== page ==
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Australia 2015
produced by
Jannine Barnes, Kristian Moliere (executive), Shaun Miller (executive), Tony Nagle (executive) for Happening Films, Screen Australia
directed by Grant Scicluna
starring Reef Ireland, Kerry Fox, Robert Taylor, Helen Morse, Tom Green, Charles Grounds, Lester Ellis jr, Steve Mouzakis, Alicia Gardiner, Shannon Glowacki, Sebastian Robinson, Eddie Baroo, Elena Mandalis, Elise McCredie, Paige Reinheimer, Lee Cormie, Daryl Suter, Luke Tieri, Oliver Achen, Rory Mackenzie, Aaron Rowlands, Nick Sumner-Wright
written by Grant Scicluna, music supervisor: Andrew Kotatko

review by
Mike Haberfelner

Available on DVD !

To buy, click on link(s) below and help keep this site afloat

Always make sure of DVD-compatibility !!!

Young James (Reef Ireland) has just been released from prison where he was sent for drowning young Chris (Oliver Achen) when he was still a boy himself. Thing is, he doesn't know whether he has actually killed him, he had a epileptic seizure when or shortly after the boy drowned, and should his mother not persuaded him to confess to the authorities, he would have just fled the scene like little boys do. What made headline in this case though was that the body actually disappeared before the police even arrived at the scene, and James was a tailor-made culprit for the public, and since he due to his seizure could not say anything in his defense, it was easy to send him to jail. But now out, and met with suspicious eyes everywhere, and guilt-ridden on top of it, he tries to find out what has really been going on back in the day, and why Chris's body actually never has been found. But while investigating, he has to find out nobody is too keen about him digging further, and it deeply affects his mum (Kerry Fox) as well as an innocent neighbour boy (Charles Grounds) who just wanted to be friends with him, and the behaviour of James' former best friend Anthony (Thom Green), who was actually there when Chris died but whom James successfully tried to cover, really gets out of hands - and before he knows it, James is in it deeper than he ever intended to.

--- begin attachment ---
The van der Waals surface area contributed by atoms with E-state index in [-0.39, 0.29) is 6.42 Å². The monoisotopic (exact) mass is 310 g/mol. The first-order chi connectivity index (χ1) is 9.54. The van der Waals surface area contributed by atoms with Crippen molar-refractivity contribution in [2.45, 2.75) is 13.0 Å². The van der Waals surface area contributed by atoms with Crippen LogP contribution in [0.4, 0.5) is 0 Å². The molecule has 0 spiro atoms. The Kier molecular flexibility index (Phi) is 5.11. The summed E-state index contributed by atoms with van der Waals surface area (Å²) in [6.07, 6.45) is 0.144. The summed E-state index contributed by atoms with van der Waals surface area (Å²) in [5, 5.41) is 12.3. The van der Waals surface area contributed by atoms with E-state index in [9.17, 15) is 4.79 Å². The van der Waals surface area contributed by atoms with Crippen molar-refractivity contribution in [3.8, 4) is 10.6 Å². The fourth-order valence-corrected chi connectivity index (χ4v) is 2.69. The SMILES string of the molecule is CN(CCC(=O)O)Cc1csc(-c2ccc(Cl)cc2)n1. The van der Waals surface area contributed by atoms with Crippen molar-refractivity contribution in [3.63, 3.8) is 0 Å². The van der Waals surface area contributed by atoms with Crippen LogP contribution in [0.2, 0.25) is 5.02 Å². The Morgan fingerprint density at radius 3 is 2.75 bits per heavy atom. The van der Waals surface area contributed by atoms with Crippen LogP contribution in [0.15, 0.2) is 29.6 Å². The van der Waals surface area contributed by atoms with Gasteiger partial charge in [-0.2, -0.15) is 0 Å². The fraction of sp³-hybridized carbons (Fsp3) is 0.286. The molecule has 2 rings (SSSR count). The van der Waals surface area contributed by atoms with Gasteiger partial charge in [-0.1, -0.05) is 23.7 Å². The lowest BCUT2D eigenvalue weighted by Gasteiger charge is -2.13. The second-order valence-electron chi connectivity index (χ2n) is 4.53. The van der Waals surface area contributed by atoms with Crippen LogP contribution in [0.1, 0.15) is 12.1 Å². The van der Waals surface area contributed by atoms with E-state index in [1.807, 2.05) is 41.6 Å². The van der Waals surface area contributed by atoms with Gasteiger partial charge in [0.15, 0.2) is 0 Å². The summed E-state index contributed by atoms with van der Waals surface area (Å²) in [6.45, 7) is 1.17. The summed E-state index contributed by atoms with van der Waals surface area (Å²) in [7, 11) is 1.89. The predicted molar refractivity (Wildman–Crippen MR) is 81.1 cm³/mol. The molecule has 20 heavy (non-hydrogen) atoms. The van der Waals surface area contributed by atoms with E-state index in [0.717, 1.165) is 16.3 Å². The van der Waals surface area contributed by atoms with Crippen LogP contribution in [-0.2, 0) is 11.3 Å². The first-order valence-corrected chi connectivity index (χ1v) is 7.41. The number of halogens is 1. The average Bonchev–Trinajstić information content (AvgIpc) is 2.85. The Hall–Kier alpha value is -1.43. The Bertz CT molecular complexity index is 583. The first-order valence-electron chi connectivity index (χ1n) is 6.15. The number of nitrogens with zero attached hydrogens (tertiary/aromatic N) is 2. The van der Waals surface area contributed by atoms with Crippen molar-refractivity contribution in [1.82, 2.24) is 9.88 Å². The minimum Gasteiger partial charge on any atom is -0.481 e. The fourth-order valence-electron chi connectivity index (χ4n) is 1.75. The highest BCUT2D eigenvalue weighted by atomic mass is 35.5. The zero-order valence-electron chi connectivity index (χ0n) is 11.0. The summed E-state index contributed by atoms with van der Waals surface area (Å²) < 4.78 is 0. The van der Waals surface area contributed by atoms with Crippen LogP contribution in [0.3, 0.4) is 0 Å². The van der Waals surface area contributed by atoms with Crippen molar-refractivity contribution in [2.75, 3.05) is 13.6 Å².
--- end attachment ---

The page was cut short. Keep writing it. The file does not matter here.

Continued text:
Despite being a whodunit, narration-wise, Downriver is a very lyrical film in tone, choosing an intentionally slow but well-flowing pace to tell its story, relying heavily on atmosphere rather than dialogue, getting the most of its locations, from its impressive landscape to trailer park tristesse, and keeping the mystery elements of the story subdued in favour of the characters' inner workings, represented by silences, gazes and the like. Now add to that some really strong yet subtle performances and you've got yourself a pretty good, rather unusual film!


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Robots and rats,
demons and potholes,
cuddly toys and
shopping mall Santas,
love and death and everything in between,
Tales to Chill
Your Bones to

is all of that.


Tales to Chill
Your Bones to
a collection of short stories and mini-plays
ranging from the horrific to the darkly humourous,
from the post-apocalyptic
to the weirdly romantic,
tales that will give you a chill and maybe a chuckle, all thought up by
the twisted mind of
screenwriter and film reviewer
Michael Haberfelner.


Tales to Chill
Your Bones to

the new anthology by
Michael Haberfelner


Out now from




On the same day
a Burglar wants to kill you
and your Ex wants
to make up ...
... and for the life of it,
you can't decide


A Killer Conversation

produced by and starring
Melanie Denholme
directed by
David V.G. Davies
written by
Michael Haberfelner
Ryan Hunter and
Rudy Barrow

out now on DVD